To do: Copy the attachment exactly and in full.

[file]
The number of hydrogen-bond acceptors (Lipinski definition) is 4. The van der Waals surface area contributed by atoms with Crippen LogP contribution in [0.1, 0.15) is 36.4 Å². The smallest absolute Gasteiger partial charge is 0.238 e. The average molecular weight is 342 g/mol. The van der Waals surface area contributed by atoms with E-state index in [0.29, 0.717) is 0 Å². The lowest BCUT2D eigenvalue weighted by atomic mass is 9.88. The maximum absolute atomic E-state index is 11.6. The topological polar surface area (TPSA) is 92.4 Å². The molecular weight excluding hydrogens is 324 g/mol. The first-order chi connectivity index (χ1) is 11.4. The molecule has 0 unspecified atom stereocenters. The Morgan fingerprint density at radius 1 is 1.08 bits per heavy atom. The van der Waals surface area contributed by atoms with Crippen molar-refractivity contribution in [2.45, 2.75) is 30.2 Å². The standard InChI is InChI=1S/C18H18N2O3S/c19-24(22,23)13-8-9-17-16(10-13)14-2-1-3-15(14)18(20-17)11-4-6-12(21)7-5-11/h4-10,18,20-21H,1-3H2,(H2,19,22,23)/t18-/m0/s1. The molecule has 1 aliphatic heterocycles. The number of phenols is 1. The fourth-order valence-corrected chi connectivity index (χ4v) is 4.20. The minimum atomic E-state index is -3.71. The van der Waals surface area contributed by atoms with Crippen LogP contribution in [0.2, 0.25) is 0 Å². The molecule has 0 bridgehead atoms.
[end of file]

The number of hydrogen-bond acceptors (Lipinski definition) is 4. The van der Waals surface area contributed by atoms with Crippen LogP contribution in [0.1, 0.15) is 36.4 Å². The smallest absolute Gasteiger partial charge is 0.238 e. The average molecular weight is 342 g/mol. The van der Waals surface area contributed by atoms with E-state index in [0.29, 0.717) is 0 Å². The lowest BCUT2D eigenvalue weighted by atomic mass is 9.88. The maximum absolute atomic E-state index is 11.6. The topological polar surface area (TPSA) is 92.4 Å². The molecular weight excluding hydrogens is 324 g/mol. The first-order chi connectivity index (χ1) is 11.4. The molecule has 0 unspecified atom stereocenters. The Morgan fingerprint density at radius 1 is 1.08 bits per heavy atom. The van der Waals surface area contributed by atoms with Crippen molar-refractivity contribution in [2.45, 2.75) is 30.2 Å². The standard InChI is InChI=1S/C18H18N2O3S/c19-24(22,23)13-8-9-17-16(10-13)14-2-1-3-15(14)18(20-17)11-4-6-12(21)7-5-11/h4-10,18,20-21H,1-3H2,(H2,19,22,23)/t18-/m0/s1. The molecule has 1 aliphatic heterocycles. The number of phenols is 1. The fourth-order valence-corrected chi connectivity index (χ4v) is 4.20. The minimum atomic E-state index is -3.71. The van der Waals surface area contributed by atoms with Crippen LogP contribution in [0.2, 0.25) is 0 Å². The molecule has 0 bridgehead atoms.